The seven churches are the primary focus of the first three chapters of Revelation. They are represented by seven golden lampstands, and the seven angels – or messengers – of the churches, represented by seven stars in the right hand of Jesus. Only one of the churches is in another part of the Bible. The Church at Ephesus received a letter, the Book of Ephesians, from the Apostle Paul.
The three approaches to understanding these churches all agree they were existing churches that received copies of the Revelation at that time. They differ on how these churches may or may not apply to church history, including the modern body of believers.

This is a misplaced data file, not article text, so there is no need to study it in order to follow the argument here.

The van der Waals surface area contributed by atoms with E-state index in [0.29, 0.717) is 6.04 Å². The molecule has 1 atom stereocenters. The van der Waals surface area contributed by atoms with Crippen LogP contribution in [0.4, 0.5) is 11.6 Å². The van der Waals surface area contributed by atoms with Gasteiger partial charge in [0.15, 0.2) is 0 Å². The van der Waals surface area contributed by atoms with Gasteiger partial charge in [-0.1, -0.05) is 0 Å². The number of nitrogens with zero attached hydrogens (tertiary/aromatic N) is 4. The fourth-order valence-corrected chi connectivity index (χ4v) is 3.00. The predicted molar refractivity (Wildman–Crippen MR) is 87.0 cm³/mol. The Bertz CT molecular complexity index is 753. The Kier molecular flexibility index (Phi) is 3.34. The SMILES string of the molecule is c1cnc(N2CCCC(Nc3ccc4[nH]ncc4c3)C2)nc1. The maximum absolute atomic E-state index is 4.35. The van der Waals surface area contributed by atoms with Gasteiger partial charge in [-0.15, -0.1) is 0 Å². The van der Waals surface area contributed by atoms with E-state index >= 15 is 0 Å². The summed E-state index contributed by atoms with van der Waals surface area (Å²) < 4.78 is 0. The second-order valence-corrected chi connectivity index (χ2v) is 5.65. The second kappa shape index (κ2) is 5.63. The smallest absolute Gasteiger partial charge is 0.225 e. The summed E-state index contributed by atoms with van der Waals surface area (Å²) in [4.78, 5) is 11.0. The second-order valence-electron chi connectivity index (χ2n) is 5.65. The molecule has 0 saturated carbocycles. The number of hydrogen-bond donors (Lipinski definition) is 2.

There is one perspective that these messages only applied to those seven specific churches and the messages have no lasting significance. One of the criticisms of this theory is that it dismisses the prophetic nature of the messages, and reduces the significance of the prophecies coming from the glorified Christ.
There is also the chronological perspective. According to this view, each church mentioned in these chapters represents a period in church history. Each of these periods can be traced and assigned to a specific phase of the growth and change of the body of Christ over time, from its inception, to its decline before Christ’s return.